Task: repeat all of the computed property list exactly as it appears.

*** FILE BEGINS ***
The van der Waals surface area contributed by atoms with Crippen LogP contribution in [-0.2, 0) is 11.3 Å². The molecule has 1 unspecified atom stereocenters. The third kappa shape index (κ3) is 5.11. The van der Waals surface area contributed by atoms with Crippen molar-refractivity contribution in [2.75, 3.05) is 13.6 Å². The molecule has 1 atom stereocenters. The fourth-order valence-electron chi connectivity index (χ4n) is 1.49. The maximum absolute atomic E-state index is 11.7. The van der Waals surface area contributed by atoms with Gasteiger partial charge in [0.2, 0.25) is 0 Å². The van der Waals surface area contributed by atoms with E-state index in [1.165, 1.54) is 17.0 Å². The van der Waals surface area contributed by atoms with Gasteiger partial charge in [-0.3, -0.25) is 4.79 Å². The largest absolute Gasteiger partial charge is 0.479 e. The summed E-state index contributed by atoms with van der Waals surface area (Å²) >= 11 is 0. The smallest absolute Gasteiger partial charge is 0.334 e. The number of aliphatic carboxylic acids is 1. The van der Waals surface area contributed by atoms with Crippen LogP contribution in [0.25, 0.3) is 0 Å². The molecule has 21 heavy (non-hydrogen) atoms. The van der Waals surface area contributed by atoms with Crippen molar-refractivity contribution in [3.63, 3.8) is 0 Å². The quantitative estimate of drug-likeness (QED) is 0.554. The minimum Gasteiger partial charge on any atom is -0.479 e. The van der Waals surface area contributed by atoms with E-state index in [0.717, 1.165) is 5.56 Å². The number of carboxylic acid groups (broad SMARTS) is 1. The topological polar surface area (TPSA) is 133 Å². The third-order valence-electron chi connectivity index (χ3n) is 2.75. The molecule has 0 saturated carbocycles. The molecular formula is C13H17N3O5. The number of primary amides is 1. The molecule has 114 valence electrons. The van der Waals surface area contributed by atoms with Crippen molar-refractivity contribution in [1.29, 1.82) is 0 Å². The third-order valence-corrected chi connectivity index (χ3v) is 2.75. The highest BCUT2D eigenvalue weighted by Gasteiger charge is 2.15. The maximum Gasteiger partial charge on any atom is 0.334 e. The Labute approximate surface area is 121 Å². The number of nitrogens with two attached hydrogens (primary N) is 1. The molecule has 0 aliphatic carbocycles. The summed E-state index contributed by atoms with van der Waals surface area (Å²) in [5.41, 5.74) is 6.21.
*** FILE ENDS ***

The van der Waals surface area contributed by atoms with Crippen LogP contribution in [-0.2, 0) is 11.3 Å². The molecule has 1 unspecified atom stereocenters. The third kappa shape index (κ3) is 5.11. The van der Waals surface area contributed by atoms with Crippen molar-refractivity contribution in [2.75, 3.05) is 13.6 Å². The molecule has 1 atom stereocenters. The fourth-order valence-electron chi connectivity index (χ4n) is 1.49. The maximum absolute atomic E-state index is 11.7. The van der Waals surface area contributed by atoms with Gasteiger partial charge in [0.2, 0.25) is 0 Å². The van der Waals surface area contributed by atoms with E-state index in [1.165, 1.54) is 17.0 Å². The van der Waals surface area contributed by atoms with Gasteiger partial charge in [-0.3, -0.25) is 4.79 Å². The largest absolute Gasteiger partial charge is 0.479 e. The summed E-state index contributed by atoms with van der Waals surface area (Å²) >= 11 is 0. The smallest absolute Gasteiger partial charge is 0.334 e. The number of aliphatic carboxylic acids is 1. The van der Waals surface area contributed by atoms with Crippen LogP contribution in [0.25, 0.3) is 0 Å². The molecule has 21 heavy (non-hydrogen) atoms. The van der Waals surface area contributed by atoms with Crippen molar-refractivity contribution in [3.63, 3.8) is 0 Å². The quantitative estimate of drug-likeness (QED) is 0.554. The minimum Gasteiger partial charge on any atom is -0.479 e. The van der Waals surface area contributed by atoms with E-state index in [0.717, 1.165) is 5.56 Å². The number of carboxylic acid groups (broad SMARTS) is 1. The topological polar surface area (TPSA) is 133 Å². The third-order valence-electron chi connectivity index (χ3n) is 2.75. The molecule has 0 saturated carbocycles. The molecular formula is C13H17N3O5. The number of primary amides is 1. The molecule has 114 valence electrons. The van der Waals surface area contributed by atoms with Crippen molar-refractivity contribution in [1.29, 1.82) is 0 Å². The third-order valence-corrected chi connectivity index (χ3v) is 2.75. The highest BCUT2D eigenvalue weighted by Gasteiger charge is 2.15. The maximum Gasteiger partial charge on any atom is 0.334 e. The Labute approximate surface area is 121 Å². The number of nitrogens with two attached hydrogens (primary N) is 1. The molecule has 0 aliphatic carbocycles. The summed E-state index contributed by atoms with van der Waals surface area (Å²) in [5.41, 5.74) is 6.21.